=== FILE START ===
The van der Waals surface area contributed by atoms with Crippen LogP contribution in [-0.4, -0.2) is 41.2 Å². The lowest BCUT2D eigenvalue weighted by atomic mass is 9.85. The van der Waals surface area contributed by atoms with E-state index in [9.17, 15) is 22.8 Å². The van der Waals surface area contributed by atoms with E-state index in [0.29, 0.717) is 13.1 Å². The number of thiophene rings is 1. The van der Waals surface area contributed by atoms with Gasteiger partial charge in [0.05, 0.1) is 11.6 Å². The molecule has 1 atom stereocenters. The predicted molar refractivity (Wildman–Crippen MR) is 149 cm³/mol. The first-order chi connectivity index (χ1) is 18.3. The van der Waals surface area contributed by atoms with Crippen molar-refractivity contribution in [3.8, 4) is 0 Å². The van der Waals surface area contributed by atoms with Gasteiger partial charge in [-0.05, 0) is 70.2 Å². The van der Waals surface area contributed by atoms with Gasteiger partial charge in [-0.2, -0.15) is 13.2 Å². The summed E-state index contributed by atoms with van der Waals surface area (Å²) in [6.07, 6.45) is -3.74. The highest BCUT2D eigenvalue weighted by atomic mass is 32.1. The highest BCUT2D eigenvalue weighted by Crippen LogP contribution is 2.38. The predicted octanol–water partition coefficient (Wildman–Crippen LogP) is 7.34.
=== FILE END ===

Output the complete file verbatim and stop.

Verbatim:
The van der Waals surface area contributed by atoms with Crippen LogP contribution in [-0.4, -0.2) is 41.2 Å². The lowest BCUT2D eigenvalue weighted by atomic mass is 9.85. The van der Waals surface area contributed by atoms with E-state index in [9.17, 15) is 22.8 Å². The van der Waals surface area contributed by atoms with E-state index in [0.29, 0.717) is 13.1 Å². The number of thiophene rings is 1. The van der Waals surface area contributed by atoms with Gasteiger partial charge in [0.05, 0.1) is 11.6 Å². The molecule has 1 atom stereocenters. The predicted molar refractivity (Wildman–Crippen MR) is 149 cm³/mol. The first-order chi connectivity index (χ1) is 18.3. The van der Waals surface area contributed by atoms with Crippen molar-refractivity contribution in [3.8, 4) is 0 Å². The van der Waals surface area contributed by atoms with Gasteiger partial charge in [-0.05, 0) is 70.2 Å². The van der Waals surface area contributed by atoms with Gasteiger partial charge in [-0.2, -0.15) is 13.2 Å². The summed E-state index contributed by atoms with van der Waals surface area (Å²) in [6.07, 6.45) is -3.74. The highest BCUT2D eigenvalue weighted by atomic mass is 32.1. The highest BCUT2D eigenvalue weighted by Crippen LogP contribution is 2.38. The predicted octanol–water partition coefficient (Wildman–Crippen LogP) is 7.34.